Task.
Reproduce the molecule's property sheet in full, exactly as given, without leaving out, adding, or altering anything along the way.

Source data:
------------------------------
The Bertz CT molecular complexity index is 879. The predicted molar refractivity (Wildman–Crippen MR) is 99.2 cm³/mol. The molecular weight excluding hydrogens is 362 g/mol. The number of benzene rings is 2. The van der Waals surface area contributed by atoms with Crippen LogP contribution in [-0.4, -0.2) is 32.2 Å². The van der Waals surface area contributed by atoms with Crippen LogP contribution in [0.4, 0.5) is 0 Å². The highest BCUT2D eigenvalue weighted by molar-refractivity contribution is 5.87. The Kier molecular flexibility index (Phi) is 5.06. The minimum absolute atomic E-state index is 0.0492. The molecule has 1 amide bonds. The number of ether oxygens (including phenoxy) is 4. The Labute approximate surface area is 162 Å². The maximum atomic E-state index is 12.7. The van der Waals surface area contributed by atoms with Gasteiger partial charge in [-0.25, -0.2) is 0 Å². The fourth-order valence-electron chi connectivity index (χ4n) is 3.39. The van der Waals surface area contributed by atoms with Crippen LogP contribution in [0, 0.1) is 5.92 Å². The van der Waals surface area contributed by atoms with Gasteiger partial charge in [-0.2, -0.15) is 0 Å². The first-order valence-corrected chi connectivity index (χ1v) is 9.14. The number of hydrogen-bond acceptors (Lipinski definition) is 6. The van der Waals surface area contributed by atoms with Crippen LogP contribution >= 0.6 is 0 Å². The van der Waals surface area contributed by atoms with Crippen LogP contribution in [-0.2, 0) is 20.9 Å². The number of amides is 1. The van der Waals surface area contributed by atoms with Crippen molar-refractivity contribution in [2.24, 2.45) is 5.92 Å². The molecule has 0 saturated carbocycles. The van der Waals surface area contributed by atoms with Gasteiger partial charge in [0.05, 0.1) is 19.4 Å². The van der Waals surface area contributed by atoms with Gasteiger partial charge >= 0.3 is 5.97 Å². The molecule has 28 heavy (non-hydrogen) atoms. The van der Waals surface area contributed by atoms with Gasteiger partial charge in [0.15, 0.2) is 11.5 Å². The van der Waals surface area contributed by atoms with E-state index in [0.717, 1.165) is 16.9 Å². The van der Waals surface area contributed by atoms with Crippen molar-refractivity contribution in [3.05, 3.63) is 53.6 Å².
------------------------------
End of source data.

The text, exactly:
The Bertz CT molecular complexity index is 879. The predicted molar refractivity (Wildman–Crippen MR) is 99.2 cm³/mol. The molecular weight excluding hydrogens is 362 g/mol. The number of benzene rings is 2. The van der Waals surface area contributed by atoms with Crippen LogP contribution in [-0.4, -0.2) is 32.2 Å². The van der Waals surface area contributed by atoms with Crippen LogP contribution in [0.4, 0.5) is 0 Å². The highest BCUT2D eigenvalue weighted by molar-refractivity contribution is 5.87. The Kier molecular flexibility index (Phi) is 5.06. The minimum absolute atomic E-state index is 0.0492. The molecule has 1 amide bonds. The number of ether oxygens (including phenoxy) is 4. The Labute approximate surface area is 162 Å². The maximum atomic E-state index is 12.7. The van der Waals surface area contributed by atoms with Gasteiger partial charge in [-0.25, -0.2) is 0 Å². The fourth-order valence-electron chi connectivity index (χ4n) is 3.39. The van der Waals surface area contributed by atoms with Crippen LogP contribution in [0, 0.1) is 5.92 Å². The van der Waals surface area contributed by atoms with Gasteiger partial charge in [-0.2, -0.15) is 0 Å². The first-order valence-corrected chi connectivity index (χ1v) is 9.14. The number of hydrogen-bond acceptors (Lipinski definition) is 6. The van der Waals surface area contributed by atoms with Crippen LogP contribution >= 0.6 is 0 Å². The van der Waals surface area contributed by atoms with Crippen LogP contribution in [-0.2, 0) is 20.9 Å². The number of amides is 1. The van der Waals surface area contributed by atoms with Crippen molar-refractivity contribution in [2.24, 2.45) is 5.92 Å². The molecule has 0 saturated carbocycles. The van der Waals surface area contributed by atoms with Gasteiger partial charge in [0.05, 0.1) is 19.4 Å². The van der Waals surface area contributed by atoms with Gasteiger partial charge >= 0.3 is 5.97 Å². The molecule has 28 heavy (non-hydrogen) atoms. The van der Waals surface area contributed by atoms with Gasteiger partial charge in [0.15, 0.2) is 11.5 Å². The van der Waals surface area contributed by atoms with E-state index in [0.717, 1.165) is 16.9 Å². The van der Waals surface area contributed by atoms with Crippen molar-refractivity contribution in [3.05, 3.63) is 53.6 Å².